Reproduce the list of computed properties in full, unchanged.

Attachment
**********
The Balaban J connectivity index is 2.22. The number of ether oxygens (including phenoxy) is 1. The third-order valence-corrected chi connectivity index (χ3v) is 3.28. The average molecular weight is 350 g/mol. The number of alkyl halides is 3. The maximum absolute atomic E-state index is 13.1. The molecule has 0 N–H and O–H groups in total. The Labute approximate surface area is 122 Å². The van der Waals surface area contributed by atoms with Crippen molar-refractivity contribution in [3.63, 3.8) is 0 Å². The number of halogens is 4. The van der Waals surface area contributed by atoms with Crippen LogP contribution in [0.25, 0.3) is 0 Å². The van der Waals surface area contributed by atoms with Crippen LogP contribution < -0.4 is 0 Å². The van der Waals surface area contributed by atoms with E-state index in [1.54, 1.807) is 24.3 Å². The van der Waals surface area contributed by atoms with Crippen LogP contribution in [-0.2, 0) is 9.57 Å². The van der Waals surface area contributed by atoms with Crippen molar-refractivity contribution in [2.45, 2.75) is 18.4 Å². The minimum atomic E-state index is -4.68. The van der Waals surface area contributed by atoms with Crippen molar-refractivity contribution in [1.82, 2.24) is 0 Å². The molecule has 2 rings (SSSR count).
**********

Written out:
The Balaban J connectivity index is 2.22. The number of ether oxygens (including phenoxy) is 1. The third-order valence-corrected chi connectivity index (χ3v) is 3.28. The average molecular weight is 350 g/mol. The number of alkyl halides is 3. The maximum absolute atomic E-state index is 13.1. The molecule has 0 N–H and O–H groups in total. The Labute approximate surface area is 122 Å². The van der Waals surface area contributed by atoms with Crippen molar-refractivity contribution in [3.63, 3.8) is 0 Å². The number of halogens is 4. The van der Waals surface area contributed by atoms with Crippen LogP contribution in [0.25, 0.3) is 0 Å². The van der Waals surface area contributed by atoms with Crippen LogP contribution < -0.4 is 0 Å². The van der Waals surface area contributed by atoms with E-state index in [1.54, 1.807) is 24.3 Å². The van der Waals surface area contributed by atoms with Crippen LogP contribution in [-0.2, 0) is 9.57 Å². The van der Waals surface area contributed by atoms with Crippen molar-refractivity contribution in [2.45, 2.75) is 18.4 Å². The minimum atomic E-state index is -4.68. The van der Waals surface area contributed by atoms with Crippen molar-refractivity contribution in [1.82, 2.24) is 0 Å². The molecule has 2 rings (SSSR count).